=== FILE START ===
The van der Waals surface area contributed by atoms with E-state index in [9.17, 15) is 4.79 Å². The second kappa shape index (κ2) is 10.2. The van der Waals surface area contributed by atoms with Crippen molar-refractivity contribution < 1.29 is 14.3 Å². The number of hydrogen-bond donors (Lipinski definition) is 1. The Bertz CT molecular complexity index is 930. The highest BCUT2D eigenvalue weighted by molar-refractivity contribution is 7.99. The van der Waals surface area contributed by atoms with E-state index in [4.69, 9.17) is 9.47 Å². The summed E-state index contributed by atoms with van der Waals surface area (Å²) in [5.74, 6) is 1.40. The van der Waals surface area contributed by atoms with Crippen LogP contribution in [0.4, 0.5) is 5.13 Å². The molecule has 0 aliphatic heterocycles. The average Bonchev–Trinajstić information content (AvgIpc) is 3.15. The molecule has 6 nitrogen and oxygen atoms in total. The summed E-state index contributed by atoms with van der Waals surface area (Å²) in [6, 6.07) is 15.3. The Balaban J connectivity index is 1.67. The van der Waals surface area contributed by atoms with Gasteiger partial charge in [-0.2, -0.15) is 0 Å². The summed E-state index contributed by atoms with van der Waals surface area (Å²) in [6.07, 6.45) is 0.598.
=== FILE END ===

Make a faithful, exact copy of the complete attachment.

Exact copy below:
The van der Waals surface area contributed by atoms with E-state index in [9.17, 15) is 4.79 Å². The second kappa shape index (κ2) is 10.2. The van der Waals surface area contributed by atoms with Crippen molar-refractivity contribution < 1.29 is 14.3 Å². The number of hydrogen-bond donors (Lipinski definition) is 1. The Bertz CT molecular complexity index is 930. The highest BCUT2D eigenvalue weighted by molar-refractivity contribution is 7.99. The van der Waals surface area contributed by atoms with E-state index in [4.69, 9.17) is 9.47 Å². The summed E-state index contributed by atoms with van der Waals surface area (Å²) in [5.74, 6) is 1.40. The van der Waals surface area contributed by atoms with Crippen LogP contribution in [0.4, 0.5) is 5.13 Å². The molecule has 0 aliphatic heterocycles. The average Bonchev–Trinajstić information content (AvgIpc) is 3.15. The molecule has 6 nitrogen and oxygen atoms in total. The summed E-state index contributed by atoms with van der Waals surface area (Å²) in [6, 6.07) is 15.3. The Balaban J connectivity index is 1.67. The van der Waals surface area contributed by atoms with Gasteiger partial charge in [-0.2, -0.15) is 0 Å². The summed E-state index contributed by atoms with van der Waals surface area (Å²) in [6.07, 6.45) is 0.598.